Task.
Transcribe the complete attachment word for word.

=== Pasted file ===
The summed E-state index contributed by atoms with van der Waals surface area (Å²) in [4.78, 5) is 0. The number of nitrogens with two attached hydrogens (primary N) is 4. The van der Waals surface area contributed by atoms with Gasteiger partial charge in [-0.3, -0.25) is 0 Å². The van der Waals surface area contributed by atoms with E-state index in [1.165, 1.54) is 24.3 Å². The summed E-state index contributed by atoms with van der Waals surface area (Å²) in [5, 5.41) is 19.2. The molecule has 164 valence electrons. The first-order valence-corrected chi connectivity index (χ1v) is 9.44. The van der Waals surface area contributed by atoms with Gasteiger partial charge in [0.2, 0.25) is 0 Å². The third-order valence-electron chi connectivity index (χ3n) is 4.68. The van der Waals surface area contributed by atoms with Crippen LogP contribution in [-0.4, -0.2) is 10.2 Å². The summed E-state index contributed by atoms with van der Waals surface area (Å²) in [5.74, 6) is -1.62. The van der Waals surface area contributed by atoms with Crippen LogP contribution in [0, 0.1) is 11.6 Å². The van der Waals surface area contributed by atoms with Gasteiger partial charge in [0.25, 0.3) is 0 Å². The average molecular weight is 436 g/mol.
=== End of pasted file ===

The summed E-state index contributed by atoms with van der Waals surface area (Å²) in [4.78, 5) is 0. The number of nitrogens with two attached hydrogens (primary N) is 4. The van der Waals surface area contributed by atoms with Gasteiger partial charge in [-0.3, -0.25) is 0 Å². The van der Waals surface area contributed by atoms with E-state index in [1.165, 1.54) is 24.3 Å². The summed E-state index contributed by atoms with van der Waals surface area (Å²) in [5, 5.41) is 19.2. The molecule has 164 valence electrons. The first-order valence-corrected chi connectivity index (χ1v) is 9.44. The van der Waals surface area contributed by atoms with Gasteiger partial charge in [0.2, 0.25) is 0 Å². The third-order valence-electron chi connectivity index (χ3n) is 4.68. The van der Waals surface area contributed by atoms with Crippen LogP contribution in [-0.4, -0.2) is 10.2 Å². The summed E-state index contributed by atoms with van der Waals surface area (Å²) in [5.74, 6) is -1.62. The van der Waals surface area contributed by atoms with Crippen LogP contribution in [0, 0.1) is 11.6 Å². The van der Waals surface area contributed by atoms with Gasteiger partial charge in [0.25, 0.3) is 0 Å². The average molecular weight is 436 g/mol.